K.C. Mathews joined UMB in 2002. As executive vice president and chief investment officer, Mr. Mathews is responsible for the development, execution and oversight of UMB’s investment strategy. He is chairman of the Trust Investment, Asset Allocation and Trust Policy Committees. Mr. Mathews has more than 20 years of diverse experience in the investment industry. Prior to joining UMB, he served as vice president and manager of the portfolio management group at Bank of Oklahoma for nine years. Mr. Mathews earned a bachelor’s degree from the University of Minnesota and a master’s degree in business administration from the University of Notre Dame. Mr. Mathews attended the ABA National Trust School at Northwestern University and is a Chartered Financial Analyst and member of the CFA Institute. He is past president of the Kansas City CFA Society and a past president of the Oklahoma Society of Financial Analysts.

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Website maintenance this weekend

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Our umb.com website will be undergoing maintenance this weekend and will be unavailable from 10:30 p.m. (CT) on Saturday, September 7 to 5:30 a.m. (CT) on Sunday, September 8. Text and mobile banking also will be unavailable at this time. We apologize for the inconvenience.

Construction Cones

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Our self-service support line will also be unavailable with the exception of limited functionality for reporting lost/stolen cards for our HSA and retail customers.

If you need retail bankcard assistance while the site is down, please call our bankcard department (1-800-821-5184) and they can assist you with account inquiries and transactions until 11 p.m. (CT) Saturday and beginning on Sunday at 7 a.m.


UMB Financial Corporation (Nasdaq: UMBF) is a financial services holding company headquartered in Kansas City, Mo., offering complete banking, payment solutions, asset servicing and institutional investment management to customers. UMB operates banking and wealth management centers throughout Missouri, Illinois, Colorado, Kansas, Oklahoma, Nebraska and Arizona. It also has a loan production office in Texas. Subsidiaries of the holding company include mutual fund and alternative investment services groups, single-purpose companies that deal with brokerage services and insurance, and a registered investment advisor that manages the company's proprietary mutual funds and investment advisory accounts for institutional customers.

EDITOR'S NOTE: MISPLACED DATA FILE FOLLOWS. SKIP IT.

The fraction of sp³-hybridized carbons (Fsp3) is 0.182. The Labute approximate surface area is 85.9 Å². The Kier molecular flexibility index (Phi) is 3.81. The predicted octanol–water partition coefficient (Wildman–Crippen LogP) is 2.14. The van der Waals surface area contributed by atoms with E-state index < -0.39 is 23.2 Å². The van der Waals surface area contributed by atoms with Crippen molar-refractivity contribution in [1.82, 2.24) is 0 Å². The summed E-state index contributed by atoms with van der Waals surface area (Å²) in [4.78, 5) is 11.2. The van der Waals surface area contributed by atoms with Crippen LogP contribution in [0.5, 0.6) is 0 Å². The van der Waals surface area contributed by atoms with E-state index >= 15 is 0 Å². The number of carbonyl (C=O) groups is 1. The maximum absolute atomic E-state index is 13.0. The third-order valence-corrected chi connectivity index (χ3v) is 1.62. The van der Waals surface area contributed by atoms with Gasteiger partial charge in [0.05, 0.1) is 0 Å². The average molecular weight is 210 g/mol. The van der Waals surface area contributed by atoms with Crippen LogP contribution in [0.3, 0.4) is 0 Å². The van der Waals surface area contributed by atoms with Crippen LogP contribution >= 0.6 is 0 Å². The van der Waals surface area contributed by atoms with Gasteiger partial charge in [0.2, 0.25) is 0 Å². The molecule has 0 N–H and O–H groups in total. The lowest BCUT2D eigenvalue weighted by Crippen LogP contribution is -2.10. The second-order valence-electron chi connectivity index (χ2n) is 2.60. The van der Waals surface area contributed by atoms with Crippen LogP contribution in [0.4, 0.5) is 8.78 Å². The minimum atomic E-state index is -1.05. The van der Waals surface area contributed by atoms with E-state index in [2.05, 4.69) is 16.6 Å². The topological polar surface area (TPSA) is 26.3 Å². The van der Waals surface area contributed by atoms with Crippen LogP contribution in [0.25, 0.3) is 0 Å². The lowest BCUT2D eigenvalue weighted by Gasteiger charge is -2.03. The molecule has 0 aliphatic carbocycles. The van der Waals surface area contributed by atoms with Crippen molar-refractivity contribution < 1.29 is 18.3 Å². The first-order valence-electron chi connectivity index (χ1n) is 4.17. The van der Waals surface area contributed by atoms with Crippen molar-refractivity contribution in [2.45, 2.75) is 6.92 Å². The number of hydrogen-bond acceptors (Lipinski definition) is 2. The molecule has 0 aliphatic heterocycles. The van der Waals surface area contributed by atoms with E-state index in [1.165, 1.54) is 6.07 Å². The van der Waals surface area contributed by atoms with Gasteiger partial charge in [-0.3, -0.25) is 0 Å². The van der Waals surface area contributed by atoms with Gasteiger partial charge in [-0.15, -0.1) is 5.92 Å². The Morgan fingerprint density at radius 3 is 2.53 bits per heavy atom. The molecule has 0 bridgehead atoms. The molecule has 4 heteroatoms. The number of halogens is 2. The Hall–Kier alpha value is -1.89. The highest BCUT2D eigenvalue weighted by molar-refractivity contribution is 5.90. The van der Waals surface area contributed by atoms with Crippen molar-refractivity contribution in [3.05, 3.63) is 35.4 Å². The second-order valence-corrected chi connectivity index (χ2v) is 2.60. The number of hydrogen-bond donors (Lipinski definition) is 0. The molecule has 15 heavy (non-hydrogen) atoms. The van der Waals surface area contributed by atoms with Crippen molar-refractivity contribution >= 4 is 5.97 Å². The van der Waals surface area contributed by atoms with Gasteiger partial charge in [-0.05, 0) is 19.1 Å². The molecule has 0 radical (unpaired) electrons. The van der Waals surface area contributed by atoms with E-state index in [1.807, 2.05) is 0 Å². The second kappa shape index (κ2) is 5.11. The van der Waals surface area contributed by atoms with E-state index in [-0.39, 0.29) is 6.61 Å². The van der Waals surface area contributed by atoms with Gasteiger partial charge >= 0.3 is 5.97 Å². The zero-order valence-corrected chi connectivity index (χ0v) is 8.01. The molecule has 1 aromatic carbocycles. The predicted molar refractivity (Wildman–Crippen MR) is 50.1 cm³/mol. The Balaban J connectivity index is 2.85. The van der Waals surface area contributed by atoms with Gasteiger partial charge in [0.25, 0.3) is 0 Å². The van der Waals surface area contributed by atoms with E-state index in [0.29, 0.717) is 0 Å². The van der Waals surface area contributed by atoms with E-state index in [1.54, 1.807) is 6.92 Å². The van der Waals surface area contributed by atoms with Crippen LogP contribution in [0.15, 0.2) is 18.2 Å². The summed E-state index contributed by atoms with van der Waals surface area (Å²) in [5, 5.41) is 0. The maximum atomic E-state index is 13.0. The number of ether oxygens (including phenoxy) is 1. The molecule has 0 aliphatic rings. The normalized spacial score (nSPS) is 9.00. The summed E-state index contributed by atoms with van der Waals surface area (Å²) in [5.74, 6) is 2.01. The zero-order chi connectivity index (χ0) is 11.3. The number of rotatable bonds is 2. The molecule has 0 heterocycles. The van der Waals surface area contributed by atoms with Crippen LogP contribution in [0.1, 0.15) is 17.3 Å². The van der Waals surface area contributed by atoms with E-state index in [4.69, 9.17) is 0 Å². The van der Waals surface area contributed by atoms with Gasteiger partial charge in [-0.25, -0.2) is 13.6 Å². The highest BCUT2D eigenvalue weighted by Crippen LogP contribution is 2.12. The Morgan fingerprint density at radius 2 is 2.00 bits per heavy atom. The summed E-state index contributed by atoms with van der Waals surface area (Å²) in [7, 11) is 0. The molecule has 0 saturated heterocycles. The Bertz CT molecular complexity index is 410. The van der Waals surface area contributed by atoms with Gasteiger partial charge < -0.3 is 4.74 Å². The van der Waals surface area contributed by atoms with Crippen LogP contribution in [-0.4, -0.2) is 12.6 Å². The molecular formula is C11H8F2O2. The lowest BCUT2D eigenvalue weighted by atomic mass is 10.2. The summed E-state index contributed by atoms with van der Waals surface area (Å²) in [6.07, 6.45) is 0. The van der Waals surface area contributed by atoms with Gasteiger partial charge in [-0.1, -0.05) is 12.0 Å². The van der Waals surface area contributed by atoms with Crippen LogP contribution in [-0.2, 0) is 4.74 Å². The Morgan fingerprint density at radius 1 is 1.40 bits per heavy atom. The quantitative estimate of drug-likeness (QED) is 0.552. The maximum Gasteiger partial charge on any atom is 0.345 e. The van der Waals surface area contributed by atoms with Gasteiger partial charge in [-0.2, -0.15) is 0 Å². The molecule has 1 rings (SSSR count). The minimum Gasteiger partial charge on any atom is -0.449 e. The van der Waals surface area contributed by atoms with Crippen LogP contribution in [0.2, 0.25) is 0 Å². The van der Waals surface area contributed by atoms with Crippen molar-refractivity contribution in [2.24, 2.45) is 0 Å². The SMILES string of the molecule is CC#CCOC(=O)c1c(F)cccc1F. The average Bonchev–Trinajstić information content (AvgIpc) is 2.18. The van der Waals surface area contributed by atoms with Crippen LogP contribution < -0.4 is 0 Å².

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The business of doing good: How to manage your non-profit’s finances

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Jason DoyleColorado Springs boasts some truly beautiful scenery. But did you know this scenic city is also home to nearly 2,000 non-profit organizations? Recently UMB hosted a group of almost 40 representatives from some of these local non-profits to talk with them about a variety of financial management tips for non-profit organizations. A panel of UMB experts shared information on topics like treasury management, purchasing cards, investment management, and endowments/foundations.